by Jon Paul Dwyer


Think back to your time in the classroom.

Maybe you are in the classroom right now.

You just created a lesson plan that would make Madeline Hunter proud. You are excited to deliver it; it’s perfect. Your objective is on the board (Content and Language Objectives if you are doing SIOP), you are ready with your anticipatory set, then what happens? Students happen. The next thing you know the bell rings signaling the end of class and your perfect lesson plan is out the window.

What happened? Where did you go wrong?

Here is the bottom line. So many teachers are focused on their instruction alone. I was guilty of this. So much professional development is focused on instruction alone. All of the most popular professional development offerings are on either instruction or planning for instruction. How does this match with the goals and priorities of your students?

Most of our students are focused on their relationships. It’s not what you know, it’s who you know. Everyone knows that phrase, but you may have never considered how it relates to education.

How does that phrase work in schools? Simply enough, many of your students will not work with you unless you have built a relationship with them. Think about the best teachers you know. What makes them the best? Do they design perfect lesson plans? Perhaps. Is that the only reason why they are the best? No. I think you will agree that those teachers have the strongest relationships with their students.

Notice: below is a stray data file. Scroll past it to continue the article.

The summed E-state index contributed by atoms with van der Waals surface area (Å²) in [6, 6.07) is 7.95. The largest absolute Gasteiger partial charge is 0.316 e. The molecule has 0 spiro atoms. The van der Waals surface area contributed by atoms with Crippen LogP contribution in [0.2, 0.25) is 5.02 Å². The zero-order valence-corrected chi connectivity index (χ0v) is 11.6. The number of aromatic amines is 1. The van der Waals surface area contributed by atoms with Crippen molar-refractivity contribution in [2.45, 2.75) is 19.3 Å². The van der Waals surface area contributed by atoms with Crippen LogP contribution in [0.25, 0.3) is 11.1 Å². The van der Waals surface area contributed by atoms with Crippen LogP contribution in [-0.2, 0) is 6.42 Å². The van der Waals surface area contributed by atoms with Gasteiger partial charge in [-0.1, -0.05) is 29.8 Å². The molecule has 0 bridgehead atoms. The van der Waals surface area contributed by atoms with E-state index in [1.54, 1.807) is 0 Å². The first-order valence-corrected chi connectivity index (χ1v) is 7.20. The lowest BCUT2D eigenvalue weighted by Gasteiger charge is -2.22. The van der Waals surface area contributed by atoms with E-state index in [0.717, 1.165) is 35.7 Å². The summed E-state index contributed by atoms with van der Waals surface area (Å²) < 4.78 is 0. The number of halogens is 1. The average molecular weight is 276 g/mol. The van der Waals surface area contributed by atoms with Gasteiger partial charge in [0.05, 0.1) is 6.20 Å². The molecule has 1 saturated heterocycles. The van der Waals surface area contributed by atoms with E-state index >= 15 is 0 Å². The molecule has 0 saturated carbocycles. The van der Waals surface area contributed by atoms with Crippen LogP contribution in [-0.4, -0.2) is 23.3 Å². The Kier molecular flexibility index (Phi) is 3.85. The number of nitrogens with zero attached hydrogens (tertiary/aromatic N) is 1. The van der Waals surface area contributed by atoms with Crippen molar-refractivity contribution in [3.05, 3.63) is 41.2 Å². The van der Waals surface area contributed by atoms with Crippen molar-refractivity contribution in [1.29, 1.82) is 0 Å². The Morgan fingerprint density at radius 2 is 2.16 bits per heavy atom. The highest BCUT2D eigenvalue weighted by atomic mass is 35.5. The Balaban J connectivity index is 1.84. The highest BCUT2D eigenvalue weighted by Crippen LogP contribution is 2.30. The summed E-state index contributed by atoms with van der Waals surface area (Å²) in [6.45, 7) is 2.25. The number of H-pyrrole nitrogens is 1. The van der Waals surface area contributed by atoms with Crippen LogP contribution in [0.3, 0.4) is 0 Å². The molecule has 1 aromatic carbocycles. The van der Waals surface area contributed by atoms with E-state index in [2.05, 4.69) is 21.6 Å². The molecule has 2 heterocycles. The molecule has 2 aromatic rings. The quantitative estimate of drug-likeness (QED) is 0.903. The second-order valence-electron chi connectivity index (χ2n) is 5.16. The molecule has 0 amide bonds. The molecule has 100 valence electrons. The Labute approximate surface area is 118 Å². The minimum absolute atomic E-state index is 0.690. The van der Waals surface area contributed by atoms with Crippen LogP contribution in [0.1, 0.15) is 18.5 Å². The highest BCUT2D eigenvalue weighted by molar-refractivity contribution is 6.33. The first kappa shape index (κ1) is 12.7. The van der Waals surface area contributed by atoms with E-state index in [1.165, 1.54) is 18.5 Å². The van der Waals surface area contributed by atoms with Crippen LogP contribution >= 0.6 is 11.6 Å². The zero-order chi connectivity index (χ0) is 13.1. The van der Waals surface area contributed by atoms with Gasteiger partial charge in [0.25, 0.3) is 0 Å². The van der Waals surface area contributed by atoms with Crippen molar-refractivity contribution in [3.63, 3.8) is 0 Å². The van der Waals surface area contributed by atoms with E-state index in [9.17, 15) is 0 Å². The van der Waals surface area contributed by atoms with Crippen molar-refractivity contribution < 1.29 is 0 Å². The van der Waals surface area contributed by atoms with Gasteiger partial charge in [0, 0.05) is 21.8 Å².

Here is the problem. Pre-service education programs focus on instruction, the basics of running a classroom, and classroom management. Professional development is increasingly focused on instruction or planning for instruction. No one trains teachers how to build relationships with their students. So, what can you do about that?

The first step is to understand where your students are coming from. Do your teachers understand what their students’ passions are, what their home and family life are like? Some probably do; most do not. So how do get all of your teachers to understand where their students are coming from?

In all of our professional development, we talk about how to reach and teach your students. We discuss how no significant learning can take place without a significant relationship. We help develop great teachers and great schools. This is the difference. We will help you connect to your students, not just teach them like everyone else.

I would love to speak with you to discuss this further. Feel free to call me any time.


Jon Paul Dwyer

Regional Account Manager

aha! Process, Inc.

Phone: (847) 612-8460